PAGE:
- Verifiable, consistent income
The equity in your home is the most common factor that puts a cap on how much you can borrow. Discover Home Loans offers fixed loans from $35,000-$300,000 with less than 90% CLTV, depending on your credit score.
To estimate the equity you have, you’ll want to subtract the debts secured by your home from its estimated market value. Often, that means subtracting your mortgage from your home’s value, but other loans might need to be considered too.
Learning home values and available options
Your home’s value plays a big role in how much you can borrow.
You’ll start the home equity loan process by providing an estimate of your home’s worth. We recommend you generate a market value estimate by reviewing recent sale prices of homes in your area that are similar to your own home. You can do this by looking at popular real estate listing websites that include information about recent home sales.
Your personal banker and the underwriters at Discover Home Loans will use a property condition report, the stated value you provide, an automated valuation model (AVM) and, in some circumstances, more detailed appraisals to determine the value of your home.
In those cases, an appraiser may need to visit your home to view its exterior. Sometimes, an interior appraisal might be required. If one is needed, you can schedule an appraisal time that’s convenient for you.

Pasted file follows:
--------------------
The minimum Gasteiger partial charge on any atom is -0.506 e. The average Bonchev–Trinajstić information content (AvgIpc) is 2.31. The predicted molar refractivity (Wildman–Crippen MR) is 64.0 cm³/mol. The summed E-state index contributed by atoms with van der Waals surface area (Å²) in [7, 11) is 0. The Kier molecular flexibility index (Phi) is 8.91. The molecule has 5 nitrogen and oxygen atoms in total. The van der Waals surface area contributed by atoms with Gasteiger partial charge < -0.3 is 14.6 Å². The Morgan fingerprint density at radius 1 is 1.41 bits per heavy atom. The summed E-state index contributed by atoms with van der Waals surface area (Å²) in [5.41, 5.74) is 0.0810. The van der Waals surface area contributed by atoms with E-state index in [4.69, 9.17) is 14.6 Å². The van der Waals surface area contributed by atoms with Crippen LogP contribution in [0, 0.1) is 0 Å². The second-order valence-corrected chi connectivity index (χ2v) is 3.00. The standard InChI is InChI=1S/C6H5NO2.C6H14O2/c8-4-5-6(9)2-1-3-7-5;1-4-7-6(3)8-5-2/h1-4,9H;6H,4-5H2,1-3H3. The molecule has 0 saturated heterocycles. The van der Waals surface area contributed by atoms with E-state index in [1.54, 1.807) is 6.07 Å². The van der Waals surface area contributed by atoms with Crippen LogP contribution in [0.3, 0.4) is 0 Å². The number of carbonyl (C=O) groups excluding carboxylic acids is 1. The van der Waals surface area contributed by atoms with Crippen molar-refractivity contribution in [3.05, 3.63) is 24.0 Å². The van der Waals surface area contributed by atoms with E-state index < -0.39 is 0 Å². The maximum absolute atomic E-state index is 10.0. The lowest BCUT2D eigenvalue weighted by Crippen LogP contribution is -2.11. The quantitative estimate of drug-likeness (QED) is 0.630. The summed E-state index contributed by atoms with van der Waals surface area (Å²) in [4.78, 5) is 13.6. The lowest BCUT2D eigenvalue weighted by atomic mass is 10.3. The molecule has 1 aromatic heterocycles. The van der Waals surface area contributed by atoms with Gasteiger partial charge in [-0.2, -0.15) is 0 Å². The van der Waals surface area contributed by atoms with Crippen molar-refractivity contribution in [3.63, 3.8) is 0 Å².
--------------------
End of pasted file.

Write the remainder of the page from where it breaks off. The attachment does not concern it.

You may not have heard about the AVM before—AVMs use mathematical models based on listing trends, comparable home sales and home price changes. By looking at this information, a lender can get a good reading on your home, in addition to its projected value down the road.
How much money can you get with a home equity loan?
With a home equity loan, your borrowing ability is mainly based on the equity in your home and your credit history. The best way to test out your borrowing ability is to use a loan amount calculator from Discover Home Loans.
Online calculators provide a quick way to see how much money you might be able to leverage, but they may not reflect the final loan options you will qualify for. Your final loan terms will take into account an understanding of your credit and the current housing market, both of which may affect the amount of money that’s available to you. These considerations may also change your annual percentage rate (APR).
In general, APR is determined by your credit history, the loan amount you seek, the amount of equity you have and the repayment term of the loan. Longer repayment terms and higher loan amounts will typically raise your APR.
Get everything you need together